No matter how well-designed your programs are, you won’t achieve your growth goals if your right-fit prospective students aren’t learning about your programs. Not only are adult learners difficult to identify, but the paths they take to find your graduate, online, certificate, and undergraduate degree completion programs vary greatly. And because prospective adult learners have diverse motivations, goals, concerns, and timelines, recruiting this audience requires equally diverse messaging and marketing tactics.

Finding your best-fit prospects

To ensure you are reaching the widest audience of prospects, make sure you are tapping students from a variety of sources. Expand your prospect audience to include students known to your institution—such as your current undergrads, young alumni, and application starters—and students targeted from test-taker lists and first-party digital targeting.

Mass marketing strategies like billboards just don’t cut it anymore. Adult learners have been primed to expect personalized and responsive messages instantly, regardless of whether they’re shopping for a graduate program or new shoes. Standing out to adult learners in a sea of other ads is crucial; most prospective adult learners are stealth applicants who independently browse for options, who apply to two or fewer schools, and who find their program through indirect recruitment outreach.

Adult learner applicants

  • 70%

    are stealth applicants

  • 90%

    first learned about their program through sources other than direct recruitment outreach

  • 63%

    applied to two or fewer schools

Graduate programs must target their prospective students and keep them engaged just as much as targeted Facebook ads do. To do that effectively, enrollment leaders have to use students’ digital signals to understand prospects’ intentions and interests. Our team has found micro-surveys and quick polls to be especially effective in helping schools:

  1. Discover prospects’ programs of interest
  2. Learn why they want to enroll
  3. Uncover their concerns about pursuing further education

These signals can inform both the messaging and cadence of your marketing campaigns, ensuring your marketing cuts through the noise.

  • Awareness

    – Digital ads based on data-driven student profiles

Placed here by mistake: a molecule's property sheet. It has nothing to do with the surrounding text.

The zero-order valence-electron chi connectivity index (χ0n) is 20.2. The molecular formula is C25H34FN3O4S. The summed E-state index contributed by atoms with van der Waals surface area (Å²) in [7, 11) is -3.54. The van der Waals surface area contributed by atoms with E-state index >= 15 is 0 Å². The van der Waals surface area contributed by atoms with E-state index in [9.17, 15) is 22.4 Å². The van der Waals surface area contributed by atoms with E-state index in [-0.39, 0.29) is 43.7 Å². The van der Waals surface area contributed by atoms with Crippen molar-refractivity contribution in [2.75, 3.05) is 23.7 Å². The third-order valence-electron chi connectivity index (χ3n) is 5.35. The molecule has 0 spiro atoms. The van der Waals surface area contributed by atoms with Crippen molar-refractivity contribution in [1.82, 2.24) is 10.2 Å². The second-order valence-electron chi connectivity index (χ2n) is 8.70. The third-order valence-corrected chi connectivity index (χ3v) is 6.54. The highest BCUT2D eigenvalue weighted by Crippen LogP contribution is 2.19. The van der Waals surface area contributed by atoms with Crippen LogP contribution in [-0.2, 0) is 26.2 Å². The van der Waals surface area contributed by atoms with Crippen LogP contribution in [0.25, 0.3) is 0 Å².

– Welcome emails and mailers to reinforce brand awareness

  • Consideration

    – Application checklists

    – Micro-surveys or quick polls

    – Triggered emails customized to student concerns

  • Decision

    – Timed emails with calls-to-action to encourage applications

    – Apply deadlines to create urgency


If I could go back and give myself advice when I was a graduate school dean, I would tell myself to invest time and resources into really getting to know my programs’ strengths and audiences. As you consider how to stand out among your competitors, keep in mind that it is easier to be great at something you are already good at than it is to be good at something you are only okay at. Leveraging your strengths can make all the difference as you work to stand out in a crowded market.

Will Lamb

Previously, Will served as Dean of Iona College’s LaPenta School of Business. In his time at Iona, the LaPenta School revised its BBA, MBA, MS in Accounting, and MS in Finance. They also substantially revised their graduate portfolio, developed an online MBA, and hired 11 new faculty. Prior to his time at Iona, Will was Murata Dean of the F. W. Olin Graduate School of Business at Babson College. In his time at Babson, the Graduate School launched Master’s Degrees in Finance and Business Analytics, and opened a satellite campus in Miami, Florida.

Previously, Will worked for Ohio University’s College of Business in a variety of roles including Associate Dean and Department Chair. He oversaw the launch of Ohio’s online MBA and helped launch their Walter Center for Strategic Leadership and Center for Entrepreneurship. Prior to his time at Ohio, Will was a faculty member at Millsaps College.

Will received his Ph.D. in Strategic Management from Virginia Tech. He received a M.Ed. in Instructional Technology and a B.A in Anthropology from the University of Virginia.